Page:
I have little doubt to get it very soon) ; but the first is already published,
and contains all the main facts. My commentary on them, and position
towards them, is substantially given above.

' Do what is fit ; and let the truth be known. Yours always,

'T. Carlyle.'

From Admiral Griffiths I received, without delay, the
requisite permission ; and this under terms and restrictions
which only did him farther honour, and confirmed, if there
had been need of that, one's conviction of his perfect candour
as a witness on the matter. His Letter to me is too remark-
able not to be inserted here; as illustrative of this controversy;
nay, especially if we consider the curious appendix he has
added, as conclusive of it. I have not his express permission
to print this ; but will venture to believe that I have a certain
implied discretionary permission, which, without my troubling
him with farther applications, may suffice :

6. Letter of Eear-Admiral Oriffiths to T. Carlyle

' Sir, — I have received a Letter from ; of which follows an

extract :

* ♦ * * + , * *

' In reply to the above, I have to say that you are at full liberty to use
the account I sent you, or that published in the Sun Paper, and copied
thence into the Globe, Morning Post, John Bull, etc. ; and to quote me as
your authority. But as I have no desire for controversy, or to be made
unnecessarily conspicuous, I do not assent to its being published in any
other language or Papers, as so put forth hy me.

' I never deemed it worth one thought to awaken the French from
their dream of glory in this case ; and should have still preserved
silence, had not Mr. Alison and yourself given it the weight of English
Authority. What I abstained from doing for forty-four years, I feel no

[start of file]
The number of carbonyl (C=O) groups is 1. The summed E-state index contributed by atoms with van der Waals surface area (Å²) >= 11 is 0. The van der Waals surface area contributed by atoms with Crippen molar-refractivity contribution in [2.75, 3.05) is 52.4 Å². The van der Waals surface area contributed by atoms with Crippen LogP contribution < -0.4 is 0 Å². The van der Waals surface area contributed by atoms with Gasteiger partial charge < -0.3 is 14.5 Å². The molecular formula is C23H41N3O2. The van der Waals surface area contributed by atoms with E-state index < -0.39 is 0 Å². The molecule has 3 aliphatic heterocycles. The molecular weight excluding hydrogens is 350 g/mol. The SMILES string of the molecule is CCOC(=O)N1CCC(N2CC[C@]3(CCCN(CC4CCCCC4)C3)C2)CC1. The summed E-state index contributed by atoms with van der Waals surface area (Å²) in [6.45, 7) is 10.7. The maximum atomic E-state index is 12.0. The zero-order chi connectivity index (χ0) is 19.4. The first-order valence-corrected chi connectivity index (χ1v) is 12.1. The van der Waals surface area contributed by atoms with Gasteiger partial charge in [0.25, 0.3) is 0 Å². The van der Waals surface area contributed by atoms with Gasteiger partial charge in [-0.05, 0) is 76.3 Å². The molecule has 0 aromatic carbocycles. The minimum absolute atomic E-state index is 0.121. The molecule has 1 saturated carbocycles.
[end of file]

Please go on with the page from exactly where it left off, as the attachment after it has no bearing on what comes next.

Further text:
disposition to engage in now. So far as I am an active party, I confine
my interference to our side of the water ; leaving you to do as you see
fit on the other.


* The statement I have already made in the case is abundant. But I
will put you in possession of other facts. The action over ; the British
fleet brought-to ; the French making all sail, and running before the
wind ; their dismasted hulks having also got before the wind, and follow-
ing them ; — the Vengeur being the sternmost, having a French jack
flying on the stump of the foremast. Captain Duckworth of H.M.S.
Orion, ordered the first lieutenant, Mr. Meares, himself to fire a shot
over her. This Lieutenant Meares did, and the Vengeur hauled down the

' For his gallant conduct in that action, on his return to France,
Captain Renaudin, who commanded the Vengeur, was promoted to be
Rear-Admiral, and his flag was flying at Toulon on board the Tonnant,
when I was first lieutenant of the Culloden blockading that port. I
wrote to remind him of the treatment he had met with when prisoner
on board the Culloden ; and soliciting his kindness towards Lieutenant
Hills, who had been taken in H.M.S. Berwick, and being recognised as
having, in command of a battery at Toulon, at the period of its evacua-
tion, wounded a Frenchman, — was very ill-used. Renaudin's letter now
lies before me; and does him much honour, as, during the fervour of
that period, it was a dangerous sin to hold intercourse with us. I send
you a copy ; it is in English. I am, Sir, very faithfully yours,

' A. J. Griffiths.'

Here next is the ' curious appendix ^ we spoke of ; which
might itself be conclusive of this controversy :

Copy of Rear-Admiral Renaudin's Letter

' " On hoard of the ship Tonnant, Bay of Toulon,
the seventeenth Vendimiaire, fourth yea/r of
the French Mepublic.

' " I have, Sir, received the favour of your letter. I am extremely
obliged to you for the interest you have taken to my promotion. I '11
never forget the attention you have paid me, as well on board the Cul-
loden as when going to prison. I wish you should be well persuaded
that your generosity and sensibility will be for ever present to my mind,
and that 1 can't be satisfied before it will be in my power to prove you
my gratitude. If your friend. Lieutenant Hills, had not already gone